To me, this thought has more holes than Swiss cheese. If, indeed, there are compliance issues, is it not good governance to solve them first? And is not a Government supposed to encourage good governance by setting an example, instead of seeking short cuts to avoid it? Then again, does it not encourage the process of greater institutionalization? And if so, has the Government thought through the consequences of it logically? If I, as an individual shareholder, have no chance of being allotted shares in public sector undertakings (which taxes paid by me have helped set up), would I not think of investing through mutual funds that do? Is the Government playing fair driving individual investors to go the institutional way?

The Government ought to also take a look at history. The equity boom in India actually started when foreign companies were forced to divest 51% of their holding in favour of Indian shareholders. The price was dictated by an archaic formula worked out by a now disbanded authority called the Controller of Capital Issues. This formula basically gave the shares away at a huge discount, and investors found lots of money on the table subscribing to FERA shares. Now, when it comes to PSU shares, what was sauce for the goose is not sauce for the gander!

The way out is to make mutual funds less open ended, to make fund manager's pay less variable based on quarterly performance compared to peers and to make Government less greedy (oops, remove the last suggestion). IDBI had given a solution decades ago when it launched a semi closed ended fund, with a bi annual window of exit to investors at NAV; the exit provided by the IDBI bank. More mutual fund houses should be encouraged to follow this model so that fund managers make longer term bets on companies, encourage longer term perspectives of their management, and are not pressured by their investors on short term NAV improvements. AMFI should work on this.

Greed was also evidenced in the auctioning of 3G spectrum, which raised huge amounts of money for the Government, thus making a dent in the fiscal deficit, to the joy of investors. However, this has a cost, borne by society (namely consumers). Sunil Mittal of Bharti Airtel says that in order to justify the high cost of 3G spectrum, the service would need to be priced at Rs 700-900 per month. It seems to be a repeat of the 2G experience. Then, the spectrum auction raised Rs 10,000 crores, to the delight of Government, but resulted in the cost per minute being Rs 16 (paid by both caller and receiver, hence Rs 32 per minute). The telecom revolution was dead on arrival because of this. It was only when the Rs 10,000 crores was returned and the Government accepted, instead, a revenue share, that the telecom success story really began. Instead of learning from our mistakes, we are apt to repeat them.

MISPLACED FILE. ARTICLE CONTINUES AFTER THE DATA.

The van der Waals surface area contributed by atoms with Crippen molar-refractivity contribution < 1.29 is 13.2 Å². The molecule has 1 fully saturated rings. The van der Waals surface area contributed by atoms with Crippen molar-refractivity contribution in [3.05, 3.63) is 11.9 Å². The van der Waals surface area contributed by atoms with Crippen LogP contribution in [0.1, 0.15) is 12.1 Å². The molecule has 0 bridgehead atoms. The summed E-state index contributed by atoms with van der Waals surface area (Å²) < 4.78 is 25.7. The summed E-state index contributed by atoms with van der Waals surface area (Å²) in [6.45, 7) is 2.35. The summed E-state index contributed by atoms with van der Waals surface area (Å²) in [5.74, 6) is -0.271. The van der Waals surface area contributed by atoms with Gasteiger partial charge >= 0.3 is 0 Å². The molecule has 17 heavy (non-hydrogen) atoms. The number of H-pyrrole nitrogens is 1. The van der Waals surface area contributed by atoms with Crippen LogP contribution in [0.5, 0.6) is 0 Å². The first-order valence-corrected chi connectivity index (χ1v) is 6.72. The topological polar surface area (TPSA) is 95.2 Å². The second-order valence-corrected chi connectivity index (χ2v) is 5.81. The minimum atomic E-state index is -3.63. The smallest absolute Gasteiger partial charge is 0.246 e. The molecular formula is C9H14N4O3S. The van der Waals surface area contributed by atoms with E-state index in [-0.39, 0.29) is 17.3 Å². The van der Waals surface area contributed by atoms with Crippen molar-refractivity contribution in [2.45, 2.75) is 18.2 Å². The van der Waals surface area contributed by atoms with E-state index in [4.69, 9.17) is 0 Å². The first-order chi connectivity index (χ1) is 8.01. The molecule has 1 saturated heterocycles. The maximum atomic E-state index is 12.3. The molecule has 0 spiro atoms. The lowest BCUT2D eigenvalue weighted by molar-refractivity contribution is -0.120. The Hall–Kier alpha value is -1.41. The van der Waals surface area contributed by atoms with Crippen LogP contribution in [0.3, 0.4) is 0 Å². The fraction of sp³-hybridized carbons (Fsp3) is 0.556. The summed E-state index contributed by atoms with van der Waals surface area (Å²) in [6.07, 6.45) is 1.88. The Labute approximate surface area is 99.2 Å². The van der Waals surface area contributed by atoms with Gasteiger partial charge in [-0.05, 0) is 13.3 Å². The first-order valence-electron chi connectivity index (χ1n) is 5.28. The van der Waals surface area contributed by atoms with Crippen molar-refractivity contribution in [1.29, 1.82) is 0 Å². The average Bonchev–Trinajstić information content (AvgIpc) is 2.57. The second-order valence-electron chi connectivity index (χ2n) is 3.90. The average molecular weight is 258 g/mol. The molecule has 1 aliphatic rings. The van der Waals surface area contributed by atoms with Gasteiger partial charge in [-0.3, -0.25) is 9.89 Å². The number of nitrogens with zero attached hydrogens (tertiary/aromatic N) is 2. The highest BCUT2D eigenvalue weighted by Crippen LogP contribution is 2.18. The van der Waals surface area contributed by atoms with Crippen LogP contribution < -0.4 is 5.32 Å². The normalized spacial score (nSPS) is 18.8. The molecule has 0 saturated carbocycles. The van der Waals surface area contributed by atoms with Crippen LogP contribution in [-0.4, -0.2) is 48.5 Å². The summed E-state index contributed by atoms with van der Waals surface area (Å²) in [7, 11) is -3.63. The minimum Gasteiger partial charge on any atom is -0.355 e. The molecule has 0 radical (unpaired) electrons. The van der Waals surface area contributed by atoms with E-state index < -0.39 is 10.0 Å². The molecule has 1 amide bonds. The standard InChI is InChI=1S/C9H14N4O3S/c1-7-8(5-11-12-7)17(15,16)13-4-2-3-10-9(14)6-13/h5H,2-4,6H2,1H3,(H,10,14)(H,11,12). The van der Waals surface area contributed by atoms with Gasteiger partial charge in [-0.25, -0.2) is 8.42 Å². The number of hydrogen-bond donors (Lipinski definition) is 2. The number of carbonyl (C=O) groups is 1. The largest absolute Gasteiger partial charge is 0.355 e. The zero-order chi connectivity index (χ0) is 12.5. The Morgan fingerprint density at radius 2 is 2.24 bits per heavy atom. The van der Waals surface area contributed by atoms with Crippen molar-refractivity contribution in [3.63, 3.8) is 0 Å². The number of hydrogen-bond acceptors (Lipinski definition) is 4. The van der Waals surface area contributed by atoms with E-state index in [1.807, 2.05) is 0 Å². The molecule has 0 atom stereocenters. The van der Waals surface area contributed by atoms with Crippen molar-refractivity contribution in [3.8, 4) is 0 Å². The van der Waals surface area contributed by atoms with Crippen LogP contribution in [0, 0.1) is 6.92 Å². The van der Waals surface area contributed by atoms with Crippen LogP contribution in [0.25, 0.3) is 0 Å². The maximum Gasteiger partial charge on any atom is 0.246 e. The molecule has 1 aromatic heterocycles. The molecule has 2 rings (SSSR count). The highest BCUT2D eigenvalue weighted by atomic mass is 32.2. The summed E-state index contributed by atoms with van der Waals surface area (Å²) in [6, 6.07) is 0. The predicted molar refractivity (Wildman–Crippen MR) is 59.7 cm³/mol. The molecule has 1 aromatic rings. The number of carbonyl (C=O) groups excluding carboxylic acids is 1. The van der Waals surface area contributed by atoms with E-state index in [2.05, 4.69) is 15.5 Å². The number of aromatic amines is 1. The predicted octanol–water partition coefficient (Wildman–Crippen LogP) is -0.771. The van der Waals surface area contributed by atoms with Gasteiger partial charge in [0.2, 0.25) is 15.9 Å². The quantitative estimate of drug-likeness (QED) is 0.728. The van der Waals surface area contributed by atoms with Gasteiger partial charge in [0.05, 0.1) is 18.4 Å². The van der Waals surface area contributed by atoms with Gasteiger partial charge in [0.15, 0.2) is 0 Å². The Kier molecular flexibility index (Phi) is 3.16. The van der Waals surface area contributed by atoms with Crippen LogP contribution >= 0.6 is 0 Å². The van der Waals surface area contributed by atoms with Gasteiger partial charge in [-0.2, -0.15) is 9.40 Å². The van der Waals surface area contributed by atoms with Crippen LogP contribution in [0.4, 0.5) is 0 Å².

Good results for the quarter ended June 30 were announced by Indusind Bank, LIC Housing, Axis Bank, TCS and HDFC. The growing economy has resulted in 8 Indian companies hitting the FORTUNE 500 list, viz IOC, RIL, Tata Steel, Tata Motors, BPCL, HPCL, ONGC and SBI. Had the Government not taken the decision to allow a hike in prices of petrol and diesel, IOC, BPCL and HPCL would have dropped out in a few years; so badly have their balance sheets been mauled by the slowness in taking the decision. The two Tata companies made it on the back of big acquisitions.

The BSE-Sensex ended the week up 122 points, at 17955. It is struggling to cross the 18,000 mark which it did, last week, but not in closing. The NSE-Nifty ended the week at 5393, up 41.